Though retirement is often referred to as your golden years, many people think their retirement will be anything but relaxing. In fact, one if four Americans fear they will never be able to retire, found a GOBankingRates survey.
Even if you haven't done much retirement planning, that doesn’t mean your senior years will be spent homeless and hungry. Read on to find out why retirement isn’t as scary as you think — even if you're one of the many Americans who will retire with small savings.
You Might Not Need as Much as You Think
It’s hard to make it through the day without hearing about the huge amount of money you need to make ends meet in retirement. However, you should find out how much you need to retire in your state.
According to a recent GOBankingRates study, four states — Mississippi, Arkansas, Oklahoma and Michigan — require less than $1 million to retire. And, you can retire in another 22 states with under $1.1 million. Keep in mind those figures don’t include income from Social Security, so the amount you need in your retirement accounts could be even less.
Working Part Time Offers Benefits Beyond Money
Working part time during retirement can help you make ends meet. Though your ideal retirement might not include working at all, part-time employment has benefits beyond just the paycheck.
First, retirement can be isolating, and continuing to work part time can provide social opportunities. In addition, continuing to work can provide both mental and physical challenges, depending on where you work.
Finally, if you find a job that comes with benefits, you might get insurance at a much lower price to stretch the dollars you have saved.
You Can Take Advantage of Senior Discounts
When you become a senior, many businesses, restaurants and services offer senior discounts.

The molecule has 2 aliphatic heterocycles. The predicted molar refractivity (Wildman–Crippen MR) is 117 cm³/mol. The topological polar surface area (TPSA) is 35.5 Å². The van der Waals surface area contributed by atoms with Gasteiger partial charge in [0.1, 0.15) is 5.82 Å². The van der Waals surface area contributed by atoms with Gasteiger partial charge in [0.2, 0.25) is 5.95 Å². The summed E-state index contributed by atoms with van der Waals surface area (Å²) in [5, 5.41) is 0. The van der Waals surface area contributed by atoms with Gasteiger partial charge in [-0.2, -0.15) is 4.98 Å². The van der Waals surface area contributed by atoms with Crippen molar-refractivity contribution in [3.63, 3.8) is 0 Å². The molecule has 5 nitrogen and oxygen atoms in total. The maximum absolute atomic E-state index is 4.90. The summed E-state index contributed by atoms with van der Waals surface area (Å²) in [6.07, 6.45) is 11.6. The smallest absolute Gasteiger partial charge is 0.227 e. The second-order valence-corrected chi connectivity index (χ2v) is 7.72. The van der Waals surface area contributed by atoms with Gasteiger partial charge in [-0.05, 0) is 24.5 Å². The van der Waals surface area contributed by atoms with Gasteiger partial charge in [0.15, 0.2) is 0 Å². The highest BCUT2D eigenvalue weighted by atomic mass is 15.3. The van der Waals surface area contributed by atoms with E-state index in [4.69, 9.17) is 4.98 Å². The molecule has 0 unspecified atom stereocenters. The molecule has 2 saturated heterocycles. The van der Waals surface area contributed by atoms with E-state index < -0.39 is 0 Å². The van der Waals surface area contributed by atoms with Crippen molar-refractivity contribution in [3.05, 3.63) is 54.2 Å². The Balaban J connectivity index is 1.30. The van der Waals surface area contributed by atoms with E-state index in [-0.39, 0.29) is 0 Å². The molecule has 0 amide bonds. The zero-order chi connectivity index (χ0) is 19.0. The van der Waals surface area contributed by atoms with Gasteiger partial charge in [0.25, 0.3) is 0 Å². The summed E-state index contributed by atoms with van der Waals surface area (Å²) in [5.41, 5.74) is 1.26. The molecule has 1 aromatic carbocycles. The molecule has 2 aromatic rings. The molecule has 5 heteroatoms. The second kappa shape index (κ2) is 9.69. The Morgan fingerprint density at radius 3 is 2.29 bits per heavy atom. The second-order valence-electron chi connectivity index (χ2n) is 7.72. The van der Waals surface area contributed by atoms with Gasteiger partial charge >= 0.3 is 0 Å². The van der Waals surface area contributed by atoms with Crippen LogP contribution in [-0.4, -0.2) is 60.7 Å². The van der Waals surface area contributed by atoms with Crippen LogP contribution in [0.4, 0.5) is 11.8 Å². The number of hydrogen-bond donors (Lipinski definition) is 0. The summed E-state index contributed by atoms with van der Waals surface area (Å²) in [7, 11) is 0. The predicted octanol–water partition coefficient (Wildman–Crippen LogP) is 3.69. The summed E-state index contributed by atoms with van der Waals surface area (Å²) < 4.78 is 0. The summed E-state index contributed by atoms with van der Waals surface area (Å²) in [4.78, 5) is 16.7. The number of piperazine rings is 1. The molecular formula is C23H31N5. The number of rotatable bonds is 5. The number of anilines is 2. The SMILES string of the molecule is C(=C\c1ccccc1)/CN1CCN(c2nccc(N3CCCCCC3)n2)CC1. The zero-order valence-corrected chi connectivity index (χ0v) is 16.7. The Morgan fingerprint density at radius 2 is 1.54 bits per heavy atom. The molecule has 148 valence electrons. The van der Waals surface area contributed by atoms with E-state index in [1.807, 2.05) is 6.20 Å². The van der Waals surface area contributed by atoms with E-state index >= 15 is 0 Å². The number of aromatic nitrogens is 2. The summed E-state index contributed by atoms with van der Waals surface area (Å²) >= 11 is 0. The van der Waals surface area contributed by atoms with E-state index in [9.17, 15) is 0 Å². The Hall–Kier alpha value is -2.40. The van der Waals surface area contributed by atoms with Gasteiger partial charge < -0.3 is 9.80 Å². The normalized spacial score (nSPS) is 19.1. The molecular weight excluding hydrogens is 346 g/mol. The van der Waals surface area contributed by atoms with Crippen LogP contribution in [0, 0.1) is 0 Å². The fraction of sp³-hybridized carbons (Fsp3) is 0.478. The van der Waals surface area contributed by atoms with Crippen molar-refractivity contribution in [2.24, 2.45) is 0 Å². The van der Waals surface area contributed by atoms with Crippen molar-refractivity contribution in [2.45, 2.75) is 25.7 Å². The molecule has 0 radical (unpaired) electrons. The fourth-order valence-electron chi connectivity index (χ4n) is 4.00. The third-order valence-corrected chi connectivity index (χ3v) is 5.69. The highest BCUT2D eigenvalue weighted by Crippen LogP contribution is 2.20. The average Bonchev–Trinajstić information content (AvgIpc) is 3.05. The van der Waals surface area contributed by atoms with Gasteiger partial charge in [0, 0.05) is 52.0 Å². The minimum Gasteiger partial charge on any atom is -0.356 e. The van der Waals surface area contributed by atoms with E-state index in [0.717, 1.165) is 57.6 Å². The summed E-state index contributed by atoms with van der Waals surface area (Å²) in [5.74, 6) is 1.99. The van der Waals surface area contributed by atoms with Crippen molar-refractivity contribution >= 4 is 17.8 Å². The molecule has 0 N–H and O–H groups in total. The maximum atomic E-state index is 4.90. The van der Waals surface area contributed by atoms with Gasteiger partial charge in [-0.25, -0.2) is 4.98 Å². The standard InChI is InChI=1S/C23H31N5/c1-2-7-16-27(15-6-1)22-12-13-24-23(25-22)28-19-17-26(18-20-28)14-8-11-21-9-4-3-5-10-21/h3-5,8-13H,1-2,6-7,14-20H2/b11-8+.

You can find discounts at places like clothing stores, grocery stores, movie theaters and gyms. Plus, your utility companies might give you a break on monthly bills. The age to be eligible for senior discounts varies by business.
For example, a Senior Pass to the national parks requires that you be at least 62 years old, while Harris Teeter grocery stores and AMC Theaters give you a senior discount starting at age 60.
The Average Spending Goes Down
Typically, retirees spend only about 80 percent of what they spent during their working years. Though healthcare costs typically increase, costs of food, transportation, housing and amusement decline. Plus, you don’t have to save for retirement anymore, so if you were putting 10 percent of your income in your 401k or IRA, that’s a 10 percent cost reduction by itself.
For example, some retirees find they only need one car, or they go carless, which cuts not only gas costs but also insurance, maintenance and registration fees. This isn’t true in every case, but if you plan your budget and stick to it, you can live comfortably on a lot less than you were used to.
Social Security Isn’t Going Broke
Don't fall for one of the many Social Security myths floating around. For example, you might have heard that Social Security is going broke by 2034.
While it’s true that the Social Security trust fund is expected to be depleted by 2034, there will still be Social Security tax revenues to continue to pay benefits. Those taxes are projected to be able to pay about 77 percent of current benefits, and that assumes no changes are made to solidify the program.